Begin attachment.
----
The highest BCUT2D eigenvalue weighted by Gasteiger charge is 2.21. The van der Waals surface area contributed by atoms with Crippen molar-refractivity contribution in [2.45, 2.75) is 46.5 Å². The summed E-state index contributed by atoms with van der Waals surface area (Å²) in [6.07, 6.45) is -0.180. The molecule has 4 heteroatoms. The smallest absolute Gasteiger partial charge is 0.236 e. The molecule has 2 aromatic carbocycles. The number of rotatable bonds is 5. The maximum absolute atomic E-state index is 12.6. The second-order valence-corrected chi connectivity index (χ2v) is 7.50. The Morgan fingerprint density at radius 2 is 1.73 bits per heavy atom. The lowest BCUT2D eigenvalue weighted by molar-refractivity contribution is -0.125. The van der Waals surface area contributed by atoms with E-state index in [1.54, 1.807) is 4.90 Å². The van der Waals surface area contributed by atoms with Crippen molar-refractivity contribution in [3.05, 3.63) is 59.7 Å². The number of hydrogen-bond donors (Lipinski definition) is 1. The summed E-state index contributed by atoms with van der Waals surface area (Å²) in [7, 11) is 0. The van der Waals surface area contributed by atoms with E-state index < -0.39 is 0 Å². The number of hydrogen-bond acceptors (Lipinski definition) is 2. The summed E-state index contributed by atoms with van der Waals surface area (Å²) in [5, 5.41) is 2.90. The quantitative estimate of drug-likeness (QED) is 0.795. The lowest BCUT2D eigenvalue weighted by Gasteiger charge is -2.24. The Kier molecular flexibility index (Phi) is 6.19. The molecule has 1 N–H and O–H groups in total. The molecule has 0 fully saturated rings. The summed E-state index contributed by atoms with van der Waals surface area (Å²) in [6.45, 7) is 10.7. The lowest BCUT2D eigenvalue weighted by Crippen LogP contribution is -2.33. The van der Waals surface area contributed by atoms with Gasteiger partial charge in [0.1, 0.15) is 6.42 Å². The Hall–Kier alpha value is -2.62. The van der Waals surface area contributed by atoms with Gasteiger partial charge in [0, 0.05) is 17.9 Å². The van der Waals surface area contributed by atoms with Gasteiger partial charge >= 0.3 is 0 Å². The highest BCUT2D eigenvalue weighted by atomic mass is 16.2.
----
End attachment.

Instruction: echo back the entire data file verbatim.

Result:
The highest BCUT2D eigenvalue weighted by Gasteiger charge is 2.21. The van der Waals surface area contributed by atoms with Crippen molar-refractivity contribution in [2.45, 2.75) is 46.5 Å². The summed E-state index contributed by atoms with van der Waals surface area (Å²) in [6.07, 6.45) is -0.180. The molecule has 4 heteroatoms. The smallest absolute Gasteiger partial charge is 0.236 e. The molecule has 2 aromatic carbocycles. The number of rotatable bonds is 5. The maximum absolute atomic E-state index is 12.6. The second-order valence-corrected chi connectivity index (χ2v) is 7.50. The Morgan fingerprint density at radius 2 is 1.73 bits per heavy atom. The lowest BCUT2D eigenvalue weighted by molar-refractivity contribution is -0.125. The van der Waals surface area contributed by atoms with E-state index in [1.54, 1.807) is 4.90 Å². The van der Waals surface area contributed by atoms with Crippen molar-refractivity contribution in [3.05, 3.63) is 59.7 Å². The number of hydrogen-bond donors (Lipinski definition) is 1. The summed E-state index contributed by atoms with van der Waals surface area (Å²) in [7, 11) is 0. The van der Waals surface area contributed by atoms with E-state index < -0.39 is 0 Å². The number of hydrogen-bond acceptors (Lipinski definition) is 2. The summed E-state index contributed by atoms with van der Waals surface area (Å²) in [5, 5.41) is 2.90. The quantitative estimate of drug-likeness (QED) is 0.795. The lowest BCUT2D eigenvalue weighted by Gasteiger charge is -2.24. The Kier molecular flexibility index (Phi) is 6.19. The molecule has 1 N–H and O–H groups in total. The molecule has 0 fully saturated rings. The summed E-state index contributed by atoms with van der Waals surface area (Å²) in [6.45, 7) is 10.7. The lowest BCUT2D eigenvalue weighted by Crippen LogP contribution is -2.33. The van der Waals surface area contributed by atoms with Gasteiger partial charge in [0.1, 0.15) is 6.42 Å². The Hall–Kier alpha value is -2.62. The van der Waals surface area contributed by atoms with Gasteiger partial charge in [0, 0.05) is 17.9 Å². The van der Waals surface area contributed by atoms with Gasteiger partial charge >= 0.3 is 0 Å². The highest BCUT2D eigenvalue weighted by atomic mass is 16.2.